What Makes a Story Fail

During my Crafting Fiction editing seminar last month, one of the writers who attended asked me this question during the Q&A session: What makes a story fail?

It was a question that I didn’t have a ready answer for.

My job as an editor is to offer advice and guidance on how to make a story succeed, which seems to suggest that I’d be something of an authority on story failure. The question was framed in a larger discussion taking place about plot, characters, theme, and other elements of story craft. It was posed as an inquiry about individual stories – that perhaps there was something that could go so catastrophically wrong, it would qualify as a failure.

Stories are so personal to their writers, it’s hard to contemplate the idea of them failing. And, as I discovered while I was giving my answer on the spot, failure not only depends on how you define success, but also on the idea that success and failure are the only two options.

I gave an example of a book that I considered more of a failure than a success – not taking into account its sales and popularity – which was Twilight. In terms of evaluating the story, if I applied the 5 Elements of Writing Weaknesses it would be possible for me to make a case that Twilight missed it’s mark. All the elements are there, they just need a little TLC to be solid. I would never have predicted that it would find a resonance with so many readers who were able to love the story that can be seen through the cracks.

On the flip side, there are many stories I consider a tremendous success that are not even half as popular as other books within their own genre. Feed by Mira Grant (a pen-name) would be a prime example – it’s the first zombie story with a book description that intrigued me enough to overcome by anti-zombie bias. Not only did I finish reading it, I went back for book two, and then lamented when I had to wait for book three because it hadn’t been published yet. The 5 Elements were done well, or were done exceptionally, and any missed marks were easily forgivable.

When writing is a business, there is an unavoidable truth that the amount of money in your pocket at the end of the day matters.That type of success, though, is dependent on other people’s opinions. Most writers fantasize about their stories becoming so wildly popular that they earn enough income to be comfortable their rest of their lives, or that Hollywood takes notice and offers them a movie deal. And, in general, stories that are well crafted – successes – will receive that kind of attention more often. Although if we’re being completely honest, luck does have something to do with it, too.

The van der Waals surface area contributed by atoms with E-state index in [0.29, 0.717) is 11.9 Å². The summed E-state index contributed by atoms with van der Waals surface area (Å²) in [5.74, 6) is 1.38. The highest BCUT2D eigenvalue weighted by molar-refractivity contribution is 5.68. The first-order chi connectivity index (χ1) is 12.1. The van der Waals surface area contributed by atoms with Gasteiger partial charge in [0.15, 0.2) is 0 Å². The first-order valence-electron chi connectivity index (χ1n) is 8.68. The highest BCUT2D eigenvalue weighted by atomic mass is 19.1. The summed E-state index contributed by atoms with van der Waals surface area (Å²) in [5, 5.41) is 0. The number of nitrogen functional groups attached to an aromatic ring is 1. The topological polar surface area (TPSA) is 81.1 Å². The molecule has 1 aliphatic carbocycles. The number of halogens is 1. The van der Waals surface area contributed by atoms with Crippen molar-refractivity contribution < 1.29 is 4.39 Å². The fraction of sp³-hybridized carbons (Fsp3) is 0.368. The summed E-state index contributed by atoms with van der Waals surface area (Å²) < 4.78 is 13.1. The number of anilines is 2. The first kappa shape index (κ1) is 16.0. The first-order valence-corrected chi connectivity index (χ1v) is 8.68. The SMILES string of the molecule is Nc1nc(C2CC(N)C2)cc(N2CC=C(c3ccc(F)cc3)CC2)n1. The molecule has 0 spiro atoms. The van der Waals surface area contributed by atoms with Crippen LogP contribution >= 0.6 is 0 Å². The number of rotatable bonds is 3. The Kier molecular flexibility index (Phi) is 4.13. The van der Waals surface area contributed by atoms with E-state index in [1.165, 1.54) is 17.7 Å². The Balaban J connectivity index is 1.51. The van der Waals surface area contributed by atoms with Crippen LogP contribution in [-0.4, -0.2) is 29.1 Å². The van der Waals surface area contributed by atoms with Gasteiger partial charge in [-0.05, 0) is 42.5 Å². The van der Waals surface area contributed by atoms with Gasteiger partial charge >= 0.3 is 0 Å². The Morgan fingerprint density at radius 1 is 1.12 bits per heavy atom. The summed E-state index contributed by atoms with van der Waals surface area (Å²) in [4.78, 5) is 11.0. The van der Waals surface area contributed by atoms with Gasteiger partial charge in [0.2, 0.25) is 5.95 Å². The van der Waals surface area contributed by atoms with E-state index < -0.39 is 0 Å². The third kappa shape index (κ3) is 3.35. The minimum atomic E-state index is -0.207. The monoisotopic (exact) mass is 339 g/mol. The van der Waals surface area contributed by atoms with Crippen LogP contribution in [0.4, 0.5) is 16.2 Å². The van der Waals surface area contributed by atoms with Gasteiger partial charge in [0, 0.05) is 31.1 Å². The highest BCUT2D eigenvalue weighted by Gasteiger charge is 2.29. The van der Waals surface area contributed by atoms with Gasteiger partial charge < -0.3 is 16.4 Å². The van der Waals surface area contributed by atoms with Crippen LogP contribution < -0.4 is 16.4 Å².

What matters more about success and failure than potential sales or popularity is one simple thing: Does the story make you, as its writer, happy? Are you proud of it? Is it something, if you hadn’t written it, that you would read? If the answers to all those questions are ‘yes’ then the story is a success.

If the answers aren’t ‘yes’ I’m going to go out on a limb and guess that you didn’t answer ‘no’. It’s more likely that you answered ‘not yet’.

Stories don’t fail, they just aren’t ready. There’s a lot of reasons that could be the case, and in future posts we’ll discuss how to evaluate what to do when you suspect your story is in more trouble than its worth. For now, just know that there is a large difference between success defined by other people and success that you can define for yourself. I’m an advocate for defining your own success, and we’ll talk about that more in future posts, too.

Have you encountered a popular story that made you wonder how it got so popular? What would you have changed in the story to make it better? Are there books you’ve read that made you wonder why more people haven’t heard of it? Is one of your own stories making you question what you’re supposed to do next? The comments are always open.

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